Quantum algorithms: Entanglement enhanced information processing
 Phil. Trans. R. Soc. Lond. A
, 1998
"... Abstract: We discuss the fundamental role of entanglement as the essential nonclassical feature providing the computational speedup in the known quantum algorithms. We review the construction of the Fourier transform on an Abelian group and the principles underlying the fast Fourier transform algori ..."
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Cited by 23 (1 self)
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Abstract: We discuss the fundamental role of entanglement as the essential nonclassical feature providing the computational speedup in the known quantum algorithms. We review the construction of the Fourier transform on an Abelian group and the principles underlying the fast Fourier transform algorithm. We describe the implementation of the FFT algorithm for the group of integers modulo 2 n in the quantum context, showing how the grouptheoretic formalism leads to the standard quantum network and identifying the property of entanglement that gives rise to the exponential speedup (compared to the classical FFT). Finally we outline the use of the Fourier transform in extracting periodicities, which underlies its utility in the known quantum algorithms.
The efficient computation of Fourier transforms on the symmetric group
 Mathematics of Computation
, 1998
"... Abstract. This paper introduces new techniques for the efficient computation of Fourier transforms on symmetric groups and their homogeneous spaces. We replace the matrix multiplications in Clausen’s algorithm with sums indexed by combinatorial objects that generalize Young tableaux, and write the r ..."
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Cited by 22 (3 self)
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Abstract. This paper introduces new techniques for the efficient computation of Fourier transforms on symmetric groups and their homogeneous spaces. We replace the matrix multiplications in Clausen’s algorithm with sums indexed by combinatorial objects that generalize Young tableaux, and write the result in a form similar to Horner’s rule. The algorithm we obtain computes the Fourier transform of a function on Sn in no more than 3 n(n − 1) Sn  multiplications 4 and the same number of additions. Analysis of our algorithm leads to several combinatorial problems that generalize path counting. We prove corresponding results for inverse transforms and transforms on homogeneous spaces. 1.
Quantum fourier sampling simplified
 IN PROCEEDINGS OF THE THIRTYFIRST ANNUAL ACM SYMPOSIUM ON THEORY OF COMPUTING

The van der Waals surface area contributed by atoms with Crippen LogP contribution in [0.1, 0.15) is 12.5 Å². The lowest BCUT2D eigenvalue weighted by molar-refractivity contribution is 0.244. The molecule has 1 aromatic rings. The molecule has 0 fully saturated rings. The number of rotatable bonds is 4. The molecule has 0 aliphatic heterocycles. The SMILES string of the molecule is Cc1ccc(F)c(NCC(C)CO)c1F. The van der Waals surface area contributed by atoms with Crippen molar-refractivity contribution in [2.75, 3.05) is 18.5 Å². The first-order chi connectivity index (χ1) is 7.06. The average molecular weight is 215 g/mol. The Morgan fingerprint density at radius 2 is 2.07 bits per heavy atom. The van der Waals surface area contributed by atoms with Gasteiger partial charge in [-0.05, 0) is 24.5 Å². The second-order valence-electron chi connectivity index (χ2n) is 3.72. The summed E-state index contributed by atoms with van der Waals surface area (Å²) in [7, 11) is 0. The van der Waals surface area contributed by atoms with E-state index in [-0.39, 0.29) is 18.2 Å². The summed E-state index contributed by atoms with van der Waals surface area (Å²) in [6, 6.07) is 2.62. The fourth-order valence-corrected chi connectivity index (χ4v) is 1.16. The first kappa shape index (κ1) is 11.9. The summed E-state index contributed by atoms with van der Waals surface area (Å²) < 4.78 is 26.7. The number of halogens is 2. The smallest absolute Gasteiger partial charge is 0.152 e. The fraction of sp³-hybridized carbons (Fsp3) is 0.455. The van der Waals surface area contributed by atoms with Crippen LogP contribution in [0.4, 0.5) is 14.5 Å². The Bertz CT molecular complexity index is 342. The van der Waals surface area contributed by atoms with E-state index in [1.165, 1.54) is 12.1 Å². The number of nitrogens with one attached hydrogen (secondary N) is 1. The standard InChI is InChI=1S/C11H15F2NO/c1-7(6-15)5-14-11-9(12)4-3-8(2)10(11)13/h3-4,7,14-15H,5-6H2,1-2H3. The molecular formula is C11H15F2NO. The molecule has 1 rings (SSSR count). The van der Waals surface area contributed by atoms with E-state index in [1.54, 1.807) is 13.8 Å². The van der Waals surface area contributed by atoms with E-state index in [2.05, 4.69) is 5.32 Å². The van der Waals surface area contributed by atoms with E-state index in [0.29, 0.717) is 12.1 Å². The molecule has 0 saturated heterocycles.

, 1999
"... We isolate and generalize a technique implicit in many quantum algorithms, including Shor's algorithms for factoring and discrete log. In particular, we show that the distribution sampled after a Fourier transform over Z p can be efficiently approximated by transforming over Z q for any q in a ..."
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Cited by 19 (2 self)
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We isolate and generalize a technique implicit in many quantum algorithms, including Shor's algorithms for factoring and discrete log. In particular, we show that the distribution sampled after a Fourier transform over Z p can be efficiently approximated by transforming over Z q for any q in a large range. Our result places no restrictions on the superposition to be transformed, generalizing previous applications. In addition, our proof easily generalizes to multidimensional transforms for any constant number of dimensions.
Amplitude spectra of fitness landscapes
 J. COMPLEX SYSTEMS
, 1998
"... Fitness landscapes can be decomposed into elementary landscapes using a Fourier transform that is determined by the structure of the underlying con guration space. The amplitude spectrum obtained from the Fourier transform contains information about the ruggedness of the landscape. It can be used f ..."
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Cited by 18 (9 self)
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Fitness landscapes can be decomposed into elementary landscapes using a Fourier transform that is determined by the structure of the underlying con guration space. The amplitude spectrum obtained from the Fourier transform contains information about the ruggedness of the landscape. It can be used for classi cation and comparison purposes. We consider here three very di erent types of landscapes using both mutation and recombination to de ne the topological structure of the con guration spaces. A reliable procedure for estimating the amplitude spectra is presented. The method is based on certain correlation functions that are easily obtained from empirical studies of the landscapes.
Separation of Variables and the Computation of Fourier Transforms on Finite Groups, I
 I. J. OF THE AMER. MATH. SOC
, 1997
"... This paper introduces new techniques for the efficient computation of a Fourier transform on a finite group. We present a divide and conquer approach to the computation. The divide aspect uses factorizations of group elements to reduce the matrix sum of products for the Fourier transform to simpler ..."
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Cited by 17 (7 self)
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This paper introduces new techniques for the efficient computation of a Fourier transform on a finite group. We present a divide and conquer approach to the computation. The divide aspect uses factorizations of group elements to reduce the matrix sum of products for the Fourier transform to simpler sums of products. This is the separation of variables algorithm. The conquer aspect is the final computation of matrix products which we perform efficiently using a special form of the matrices. This form arises from the use of subgroupadapted representations and their structure when evaluated at elements which lie in the centralizers of subgroups in a subgroup chain. We present a detailed analysis of the matrix multiplications arising in the calculation and obtain easytouse upper bounds for the complexity of our algorithm in terms of representation theoretic data for the group of interest. Our algorithm encompasses many of the known examples of fast Fourier transforms. We recover the b...